What is dpi, and why does it matter in the print world?
DPI (dots per inch) is used to describe the resolution number of dots per inch in a printed piece, the higher the number, the more info (dots) are stuffed into a 1-inch area, creating a more vibrant and visually pleasing printed photo. Conversely, fewer dots per inch results in a more blocky/choppy printed photo. See samples.
The goal is to use images with 300 dpi for all printed pieces. There can be exceptions, including photos used in large format displays, pop-up banners, and tradeshow booths. In these cases, the imagery is viewed from more than an arm’s length away, and the pixilation (choppiness) isn’t as noticeable.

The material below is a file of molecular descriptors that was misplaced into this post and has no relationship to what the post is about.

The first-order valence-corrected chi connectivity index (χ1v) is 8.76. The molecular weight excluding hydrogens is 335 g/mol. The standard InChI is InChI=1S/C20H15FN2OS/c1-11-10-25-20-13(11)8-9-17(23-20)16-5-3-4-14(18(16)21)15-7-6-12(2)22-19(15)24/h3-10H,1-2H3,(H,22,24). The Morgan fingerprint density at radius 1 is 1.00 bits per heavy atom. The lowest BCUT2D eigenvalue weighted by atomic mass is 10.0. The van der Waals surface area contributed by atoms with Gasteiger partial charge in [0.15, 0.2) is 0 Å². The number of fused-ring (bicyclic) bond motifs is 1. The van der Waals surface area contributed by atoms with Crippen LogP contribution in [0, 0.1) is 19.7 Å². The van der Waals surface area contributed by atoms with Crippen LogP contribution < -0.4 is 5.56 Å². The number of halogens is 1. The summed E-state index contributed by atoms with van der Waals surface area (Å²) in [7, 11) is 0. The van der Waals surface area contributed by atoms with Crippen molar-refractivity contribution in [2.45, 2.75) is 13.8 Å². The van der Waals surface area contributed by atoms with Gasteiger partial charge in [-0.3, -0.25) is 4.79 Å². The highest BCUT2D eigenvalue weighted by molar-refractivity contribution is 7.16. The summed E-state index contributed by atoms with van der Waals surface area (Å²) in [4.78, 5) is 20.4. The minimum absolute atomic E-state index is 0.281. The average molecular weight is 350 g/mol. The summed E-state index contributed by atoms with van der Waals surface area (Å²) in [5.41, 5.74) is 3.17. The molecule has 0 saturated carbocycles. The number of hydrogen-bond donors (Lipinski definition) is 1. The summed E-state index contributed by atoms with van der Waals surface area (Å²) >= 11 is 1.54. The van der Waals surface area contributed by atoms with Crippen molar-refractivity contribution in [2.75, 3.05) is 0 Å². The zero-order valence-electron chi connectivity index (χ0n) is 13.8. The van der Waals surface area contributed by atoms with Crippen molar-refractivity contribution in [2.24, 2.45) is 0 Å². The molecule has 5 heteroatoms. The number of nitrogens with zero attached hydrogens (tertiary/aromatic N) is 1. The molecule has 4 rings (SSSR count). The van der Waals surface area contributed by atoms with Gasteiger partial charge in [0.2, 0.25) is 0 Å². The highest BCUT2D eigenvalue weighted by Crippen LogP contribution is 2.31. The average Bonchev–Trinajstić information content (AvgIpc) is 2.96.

So, how can you tell the dpi of your photos? There are a few tricks you can do on your home or office PC/Mac to check the dpi of each photo you plan to use in a printed piece.
So, now that you know the pixel size of your photo, use this formula to determine the size of your photo at the desired 300 dpi size:
Pixels ÷ 300 = the inches your photo will print at 300 dpi:
Example 3219 ÷ 300 = 10.73” & 4024 ÷ 300 = 13.41”
photo can print up to 10.73” wide x 13.41” tall and still look great!
This isn’t an unbreakable rule, as some photos will look good enough at only 200 dpi, but it gives you a guideline how the final print quality of a photo will look in your next brochure, flyer or poster.
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